SMME access to finance in South Africa

Master Thesis


Permanent link to this Item
Journal Title
Link to Journal
Journal ISSN
Volume Title

University of Cape Town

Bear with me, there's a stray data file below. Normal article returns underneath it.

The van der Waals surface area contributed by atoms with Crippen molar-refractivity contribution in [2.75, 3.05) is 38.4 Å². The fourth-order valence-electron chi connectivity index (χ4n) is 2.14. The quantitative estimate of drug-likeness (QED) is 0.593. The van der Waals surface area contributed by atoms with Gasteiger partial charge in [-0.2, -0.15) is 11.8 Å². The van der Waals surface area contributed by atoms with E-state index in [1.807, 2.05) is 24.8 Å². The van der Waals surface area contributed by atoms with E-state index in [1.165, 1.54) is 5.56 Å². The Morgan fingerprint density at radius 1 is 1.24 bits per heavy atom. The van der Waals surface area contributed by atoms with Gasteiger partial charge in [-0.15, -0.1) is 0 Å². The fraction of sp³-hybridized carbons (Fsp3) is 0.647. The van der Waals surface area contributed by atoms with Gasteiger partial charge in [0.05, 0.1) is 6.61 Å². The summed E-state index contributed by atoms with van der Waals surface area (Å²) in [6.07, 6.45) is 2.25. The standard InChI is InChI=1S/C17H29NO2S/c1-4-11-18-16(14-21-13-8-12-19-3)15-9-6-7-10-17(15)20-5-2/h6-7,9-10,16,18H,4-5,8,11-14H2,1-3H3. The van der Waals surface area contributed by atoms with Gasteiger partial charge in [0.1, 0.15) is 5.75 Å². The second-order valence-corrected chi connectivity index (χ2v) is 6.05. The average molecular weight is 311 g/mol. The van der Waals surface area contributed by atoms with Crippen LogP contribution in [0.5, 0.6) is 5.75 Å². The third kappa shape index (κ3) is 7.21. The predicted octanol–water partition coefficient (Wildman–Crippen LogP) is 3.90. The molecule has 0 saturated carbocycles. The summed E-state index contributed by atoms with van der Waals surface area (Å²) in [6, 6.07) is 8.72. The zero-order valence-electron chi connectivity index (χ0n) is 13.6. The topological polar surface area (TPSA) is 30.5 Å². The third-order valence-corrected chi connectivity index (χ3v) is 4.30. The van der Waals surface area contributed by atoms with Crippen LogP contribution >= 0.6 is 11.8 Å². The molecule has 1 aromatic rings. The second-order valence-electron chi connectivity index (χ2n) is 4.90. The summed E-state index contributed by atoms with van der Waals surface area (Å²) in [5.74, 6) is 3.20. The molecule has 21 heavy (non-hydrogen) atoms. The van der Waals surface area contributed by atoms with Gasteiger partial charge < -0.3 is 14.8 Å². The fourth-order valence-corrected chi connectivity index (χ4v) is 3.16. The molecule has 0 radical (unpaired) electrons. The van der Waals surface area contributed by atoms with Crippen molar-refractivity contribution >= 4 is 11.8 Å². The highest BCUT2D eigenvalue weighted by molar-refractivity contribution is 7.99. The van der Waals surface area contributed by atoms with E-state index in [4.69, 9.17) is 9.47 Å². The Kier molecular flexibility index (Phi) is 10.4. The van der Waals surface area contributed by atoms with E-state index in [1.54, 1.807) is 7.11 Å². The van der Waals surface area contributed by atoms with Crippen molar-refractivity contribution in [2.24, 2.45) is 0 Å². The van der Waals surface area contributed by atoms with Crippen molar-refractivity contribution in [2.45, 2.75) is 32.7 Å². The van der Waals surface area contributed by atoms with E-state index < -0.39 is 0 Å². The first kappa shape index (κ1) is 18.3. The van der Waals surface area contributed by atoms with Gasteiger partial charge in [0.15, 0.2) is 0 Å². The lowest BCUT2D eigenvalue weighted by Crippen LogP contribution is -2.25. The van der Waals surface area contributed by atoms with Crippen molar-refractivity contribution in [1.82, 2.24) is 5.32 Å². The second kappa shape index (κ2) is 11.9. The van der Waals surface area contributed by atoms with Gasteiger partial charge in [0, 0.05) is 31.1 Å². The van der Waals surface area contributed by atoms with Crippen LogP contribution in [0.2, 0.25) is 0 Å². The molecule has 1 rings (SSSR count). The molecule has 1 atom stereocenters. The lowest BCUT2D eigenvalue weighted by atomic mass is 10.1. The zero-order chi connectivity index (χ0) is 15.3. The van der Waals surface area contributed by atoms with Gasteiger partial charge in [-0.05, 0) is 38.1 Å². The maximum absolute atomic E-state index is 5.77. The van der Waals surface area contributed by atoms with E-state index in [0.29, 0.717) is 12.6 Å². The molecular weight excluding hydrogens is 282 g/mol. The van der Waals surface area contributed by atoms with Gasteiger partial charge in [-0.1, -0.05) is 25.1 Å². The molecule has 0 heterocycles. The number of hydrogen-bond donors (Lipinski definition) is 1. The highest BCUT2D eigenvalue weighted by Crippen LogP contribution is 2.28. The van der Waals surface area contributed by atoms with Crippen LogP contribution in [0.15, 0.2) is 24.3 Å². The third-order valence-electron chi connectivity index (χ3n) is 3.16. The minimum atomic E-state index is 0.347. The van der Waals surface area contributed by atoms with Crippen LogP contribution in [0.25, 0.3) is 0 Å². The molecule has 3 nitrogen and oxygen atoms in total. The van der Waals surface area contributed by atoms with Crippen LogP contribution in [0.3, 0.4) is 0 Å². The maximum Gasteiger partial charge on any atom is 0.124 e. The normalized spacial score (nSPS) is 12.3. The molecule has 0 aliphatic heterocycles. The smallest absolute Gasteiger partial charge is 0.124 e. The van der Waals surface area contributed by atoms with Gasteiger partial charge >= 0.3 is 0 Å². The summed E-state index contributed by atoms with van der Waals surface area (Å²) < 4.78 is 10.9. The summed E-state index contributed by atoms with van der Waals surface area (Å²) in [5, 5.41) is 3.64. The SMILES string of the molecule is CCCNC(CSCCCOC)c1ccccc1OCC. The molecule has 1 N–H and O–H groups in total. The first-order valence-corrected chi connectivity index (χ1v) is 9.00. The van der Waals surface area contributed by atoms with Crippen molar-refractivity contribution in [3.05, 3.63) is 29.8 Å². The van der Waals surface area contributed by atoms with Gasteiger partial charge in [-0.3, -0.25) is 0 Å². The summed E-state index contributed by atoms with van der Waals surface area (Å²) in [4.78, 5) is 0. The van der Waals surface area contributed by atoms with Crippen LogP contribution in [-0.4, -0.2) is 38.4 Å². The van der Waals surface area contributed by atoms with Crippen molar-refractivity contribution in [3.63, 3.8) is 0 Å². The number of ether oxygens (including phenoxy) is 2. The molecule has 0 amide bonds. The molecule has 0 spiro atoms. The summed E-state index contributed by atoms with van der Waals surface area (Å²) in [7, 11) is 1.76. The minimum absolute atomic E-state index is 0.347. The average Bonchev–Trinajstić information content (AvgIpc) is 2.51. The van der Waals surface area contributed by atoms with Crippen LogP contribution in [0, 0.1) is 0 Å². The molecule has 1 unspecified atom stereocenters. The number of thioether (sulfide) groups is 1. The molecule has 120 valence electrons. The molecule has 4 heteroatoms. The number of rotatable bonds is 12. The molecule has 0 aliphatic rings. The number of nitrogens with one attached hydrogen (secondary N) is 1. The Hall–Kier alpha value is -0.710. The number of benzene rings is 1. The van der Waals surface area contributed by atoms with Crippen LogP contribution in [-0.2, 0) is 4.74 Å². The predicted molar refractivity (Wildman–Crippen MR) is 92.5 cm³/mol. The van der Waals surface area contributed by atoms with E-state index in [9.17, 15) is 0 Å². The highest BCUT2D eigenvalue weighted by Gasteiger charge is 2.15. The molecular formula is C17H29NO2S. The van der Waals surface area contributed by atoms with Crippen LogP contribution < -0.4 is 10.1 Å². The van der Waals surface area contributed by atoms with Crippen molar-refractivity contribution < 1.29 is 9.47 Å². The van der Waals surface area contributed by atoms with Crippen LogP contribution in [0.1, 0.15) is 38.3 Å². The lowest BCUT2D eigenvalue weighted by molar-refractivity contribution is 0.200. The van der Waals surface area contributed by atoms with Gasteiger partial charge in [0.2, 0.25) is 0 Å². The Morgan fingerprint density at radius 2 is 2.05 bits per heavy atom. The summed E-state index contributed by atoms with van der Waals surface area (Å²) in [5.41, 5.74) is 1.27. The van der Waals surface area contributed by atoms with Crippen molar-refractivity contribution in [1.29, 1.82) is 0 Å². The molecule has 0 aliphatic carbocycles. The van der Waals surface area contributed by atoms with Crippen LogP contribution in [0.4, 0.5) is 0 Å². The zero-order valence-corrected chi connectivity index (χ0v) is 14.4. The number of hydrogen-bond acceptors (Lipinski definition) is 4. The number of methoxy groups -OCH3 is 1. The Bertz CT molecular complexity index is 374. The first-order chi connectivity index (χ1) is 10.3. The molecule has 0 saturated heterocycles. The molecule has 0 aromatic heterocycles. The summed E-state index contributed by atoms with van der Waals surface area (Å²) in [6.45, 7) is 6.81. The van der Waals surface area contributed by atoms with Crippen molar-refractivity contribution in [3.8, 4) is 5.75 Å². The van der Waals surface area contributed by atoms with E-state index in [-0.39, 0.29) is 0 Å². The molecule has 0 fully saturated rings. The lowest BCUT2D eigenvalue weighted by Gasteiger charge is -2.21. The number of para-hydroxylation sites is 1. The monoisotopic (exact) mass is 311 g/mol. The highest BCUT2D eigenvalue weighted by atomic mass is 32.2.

The challenge of development in South Africa is to increase employment, broaden distribution of wages and enhance skills of all workers, but particularly those workers disadvantaged by apartheid. The high unemployment rate and unemployability of a large section of the population, self-employment through small business presents the only realistic solution. But successful start-up and sustainability of such enterprises requires readily available access to robust and effective microfinance and business support programmes. This research studied SMME access to state and commercial financing vehicles and how this impacted on their growth prospects. The results from case studies show pervasive lack of access to finance by the SMMEs and that business start-ups and cash flows are financed mainly from savings and, to a lesser extent, from simple instruments, such as bank overdraft; While these kinds of financing have led to increased stock carrying and modest revenue growths, it has led to neither expansion of business nor significant increases in employment. Although the results show that banks have made big strides in reaching out to previously excluded and unbanked consumers and that they are more visible to the SMME than state institutions, the business owners show high levels of risk and debt aversion by not taking advantage of available SMME focused loans offered by the banks. Albeit the study could not satisfactorily and authoratively establish causes of this aversion beyond information deficiency and incoordination within banks, it is clear that it (aversion) led to a form of self-censure to obtaining loans. More research is needed to get a better understanding of this phenomenon.